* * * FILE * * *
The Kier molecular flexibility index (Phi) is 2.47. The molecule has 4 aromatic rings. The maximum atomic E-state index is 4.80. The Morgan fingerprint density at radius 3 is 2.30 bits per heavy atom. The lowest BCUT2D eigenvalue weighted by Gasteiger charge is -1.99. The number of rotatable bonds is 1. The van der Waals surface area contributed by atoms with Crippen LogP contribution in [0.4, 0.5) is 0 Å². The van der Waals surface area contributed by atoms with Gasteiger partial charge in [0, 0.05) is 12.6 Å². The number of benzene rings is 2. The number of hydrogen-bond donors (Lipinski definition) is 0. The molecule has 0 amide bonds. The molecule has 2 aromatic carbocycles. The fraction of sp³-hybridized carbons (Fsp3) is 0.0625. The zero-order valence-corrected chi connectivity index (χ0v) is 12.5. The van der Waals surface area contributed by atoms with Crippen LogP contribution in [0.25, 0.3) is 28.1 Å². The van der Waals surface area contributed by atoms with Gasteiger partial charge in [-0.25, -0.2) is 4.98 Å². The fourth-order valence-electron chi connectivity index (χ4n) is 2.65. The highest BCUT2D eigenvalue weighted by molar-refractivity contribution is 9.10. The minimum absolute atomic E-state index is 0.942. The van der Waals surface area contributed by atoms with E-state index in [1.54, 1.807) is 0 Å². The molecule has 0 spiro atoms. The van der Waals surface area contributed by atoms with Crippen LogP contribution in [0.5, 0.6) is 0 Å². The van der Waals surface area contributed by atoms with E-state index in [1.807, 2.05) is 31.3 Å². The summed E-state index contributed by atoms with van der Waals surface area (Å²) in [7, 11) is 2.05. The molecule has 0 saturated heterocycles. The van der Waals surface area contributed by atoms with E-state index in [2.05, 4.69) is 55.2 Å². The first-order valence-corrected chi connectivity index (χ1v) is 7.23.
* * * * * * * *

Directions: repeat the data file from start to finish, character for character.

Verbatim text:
The Kier molecular flexibility index (Phi) is 2.47. The molecule has 4 aromatic rings. The maximum atomic E-state index is 4.80. The Morgan fingerprint density at radius 3 is 2.30 bits per heavy atom. The lowest BCUT2D eigenvalue weighted by Gasteiger charge is -1.99. The number of rotatable bonds is 1. The van der Waals surface area contributed by atoms with Crippen LogP contribution in [0.4, 0.5) is 0 Å². The van der Waals surface area contributed by atoms with Gasteiger partial charge in [0, 0.05) is 12.6 Å². The number of benzene rings is 2. The number of hydrogen-bond donors (Lipinski definition) is 0. The molecule has 0 amide bonds. The molecule has 2 aromatic carbocycles. The fraction of sp³-hybridized carbons (Fsp3) is 0.0625. The zero-order valence-corrected chi connectivity index (χ0v) is 12.5. The van der Waals surface area contributed by atoms with Crippen LogP contribution in [0.25, 0.3) is 28.1 Å². The van der Waals surface area contributed by atoms with Gasteiger partial charge in [-0.25, -0.2) is 4.98 Å². The fourth-order valence-electron chi connectivity index (χ4n) is 2.65. The highest BCUT2D eigenvalue weighted by molar-refractivity contribution is 9.10. The minimum absolute atomic E-state index is 0.942. The van der Waals surface area contributed by atoms with E-state index in [1.54, 1.807) is 0 Å². The molecule has 0 spiro atoms. The van der Waals surface area contributed by atoms with Crippen LogP contribution in [0.5, 0.6) is 0 Å². The van der Waals surface area contributed by atoms with E-state index in [1.807, 2.05) is 31.3 Å². The summed E-state index contributed by atoms with van der Waals surface area (Å²) in [7, 11) is 2.05. The molecule has 0 saturated heterocycles. The van der Waals surface area contributed by atoms with E-state index in [2.05, 4.69) is 55.2 Å². The first-order valence-corrected chi connectivity index (χ1v) is 7.23.